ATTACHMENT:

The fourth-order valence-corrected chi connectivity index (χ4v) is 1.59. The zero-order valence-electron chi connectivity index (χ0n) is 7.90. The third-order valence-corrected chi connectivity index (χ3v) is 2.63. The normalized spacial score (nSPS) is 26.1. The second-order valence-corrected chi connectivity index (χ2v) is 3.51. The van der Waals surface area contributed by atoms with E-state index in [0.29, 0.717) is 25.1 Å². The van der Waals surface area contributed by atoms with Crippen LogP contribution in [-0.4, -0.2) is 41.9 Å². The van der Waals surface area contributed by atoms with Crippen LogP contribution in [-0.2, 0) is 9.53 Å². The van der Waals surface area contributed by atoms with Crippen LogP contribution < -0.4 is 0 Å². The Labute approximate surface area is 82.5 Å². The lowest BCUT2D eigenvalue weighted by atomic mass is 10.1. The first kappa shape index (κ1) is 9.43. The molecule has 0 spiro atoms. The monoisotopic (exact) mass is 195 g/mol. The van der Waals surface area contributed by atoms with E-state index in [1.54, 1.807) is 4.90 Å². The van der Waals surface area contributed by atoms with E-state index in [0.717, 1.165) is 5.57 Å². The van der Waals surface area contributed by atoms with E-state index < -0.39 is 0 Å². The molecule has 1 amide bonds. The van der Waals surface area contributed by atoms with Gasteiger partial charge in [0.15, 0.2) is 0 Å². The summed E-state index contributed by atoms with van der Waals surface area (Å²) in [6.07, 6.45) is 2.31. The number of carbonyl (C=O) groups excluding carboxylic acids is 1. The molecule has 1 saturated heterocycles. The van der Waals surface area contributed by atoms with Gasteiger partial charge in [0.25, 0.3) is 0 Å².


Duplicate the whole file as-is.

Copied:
The fourth-order valence-corrected chi connectivity index (χ4v) is 1.59. The zero-order valence-electron chi connectivity index (χ0n) is 7.90. The third-order valence-corrected chi connectivity index (χ3v) is 2.63. The normalized spacial score (nSPS) is 26.1. The second-order valence-corrected chi connectivity index (χ2v) is 3.51. The van der Waals surface area contributed by atoms with E-state index in [0.29, 0.717) is 25.1 Å². The van der Waals surface area contributed by atoms with Crippen LogP contribution in [-0.4, -0.2) is 41.9 Å². The van der Waals surface area contributed by atoms with Crippen LogP contribution in [-0.2, 0) is 9.53 Å². The van der Waals surface area contributed by atoms with Crippen LogP contribution < -0.4 is 0 Å². The Labute approximate surface area is 82.5 Å². The lowest BCUT2D eigenvalue weighted by atomic mass is 10.1. The first kappa shape index (κ1) is 9.43. The molecule has 0 spiro atoms. The monoisotopic (exact) mass is 195 g/mol. The van der Waals surface area contributed by atoms with E-state index in [1.54, 1.807) is 4.90 Å². The van der Waals surface area contributed by atoms with E-state index in [0.717, 1.165) is 5.57 Å². The van der Waals surface area contributed by atoms with E-state index < -0.39 is 0 Å². The molecule has 1 amide bonds. The van der Waals surface area contributed by atoms with Gasteiger partial charge in [0.15, 0.2) is 0 Å². The summed E-state index contributed by atoms with van der Waals surface area (Å²) in [6.07, 6.45) is 2.31. The number of carbonyl (C=O) groups excluding carboxylic acids is 1. The molecule has 1 saturated heterocycles. The van der Waals surface area contributed by atoms with Gasteiger partial charge in [0.25, 0.3) is 0 Å².